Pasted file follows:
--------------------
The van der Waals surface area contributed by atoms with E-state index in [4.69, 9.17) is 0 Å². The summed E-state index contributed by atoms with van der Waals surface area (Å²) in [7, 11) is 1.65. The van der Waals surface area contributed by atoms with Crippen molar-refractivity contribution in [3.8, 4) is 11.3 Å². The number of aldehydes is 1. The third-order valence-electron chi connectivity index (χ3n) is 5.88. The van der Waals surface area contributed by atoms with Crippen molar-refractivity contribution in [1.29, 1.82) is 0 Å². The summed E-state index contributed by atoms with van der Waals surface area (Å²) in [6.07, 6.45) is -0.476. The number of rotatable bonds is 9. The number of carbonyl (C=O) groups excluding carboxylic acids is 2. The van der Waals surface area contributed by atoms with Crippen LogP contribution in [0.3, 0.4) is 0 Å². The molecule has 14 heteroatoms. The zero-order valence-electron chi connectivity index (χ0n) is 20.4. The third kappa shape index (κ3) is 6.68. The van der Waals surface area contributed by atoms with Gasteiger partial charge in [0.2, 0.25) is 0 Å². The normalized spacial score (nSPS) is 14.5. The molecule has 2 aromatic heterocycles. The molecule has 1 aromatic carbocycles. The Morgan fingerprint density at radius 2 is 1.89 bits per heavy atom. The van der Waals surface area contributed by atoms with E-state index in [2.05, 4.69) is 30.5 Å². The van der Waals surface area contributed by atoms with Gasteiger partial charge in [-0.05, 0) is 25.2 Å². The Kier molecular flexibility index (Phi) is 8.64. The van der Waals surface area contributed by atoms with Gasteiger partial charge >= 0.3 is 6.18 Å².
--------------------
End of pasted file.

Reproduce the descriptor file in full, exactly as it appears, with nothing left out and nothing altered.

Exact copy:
The van der Waals surface area contributed by atoms with E-state index in [4.69, 9.17) is 0 Å². The summed E-state index contributed by atoms with van der Waals surface area (Å²) in [7, 11) is 1.65. The van der Waals surface area contributed by atoms with Crippen molar-refractivity contribution in [3.8, 4) is 11.3 Å². The number of aldehydes is 1. The third-order valence-electron chi connectivity index (χ3n) is 5.88. The van der Waals surface area contributed by atoms with Crippen molar-refractivity contribution in [1.29, 1.82) is 0 Å². The summed E-state index contributed by atoms with van der Waals surface area (Å²) in [6.07, 6.45) is -0.476. The number of rotatable bonds is 9. The number of carbonyl (C=O) groups excluding carboxylic acids is 2. The van der Waals surface area contributed by atoms with Crippen LogP contribution in [0.3, 0.4) is 0 Å². The molecule has 14 heteroatoms. The zero-order valence-electron chi connectivity index (χ0n) is 20.4. The third kappa shape index (κ3) is 6.68. The van der Waals surface area contributed by atoms with Gasteiger partial charge in [0.2, 0.25) is 0 Å². The normalized spacial score (nSPS) is 14.5. The molecule has 2 aromatic heterocycles. The molecule has 1 aromatic carbocycles. The Morgan fingerprint density at radius 2 is 1.89 bits per heavy atom. The van der Waals surface area contributed by atoms with E-state index in [2.05, 4.69) is 30.5 Å². The van der Waals surface area contributed by atoms with Gasteiger partial charge in [-0.05, 0) is 25.2 Å². The Kier molecular flexibility index (Phi) is 8.64. The van der Waals surface area contributed by atoms with Gasteiger partial charge >= 0.3 is 6.18 Å².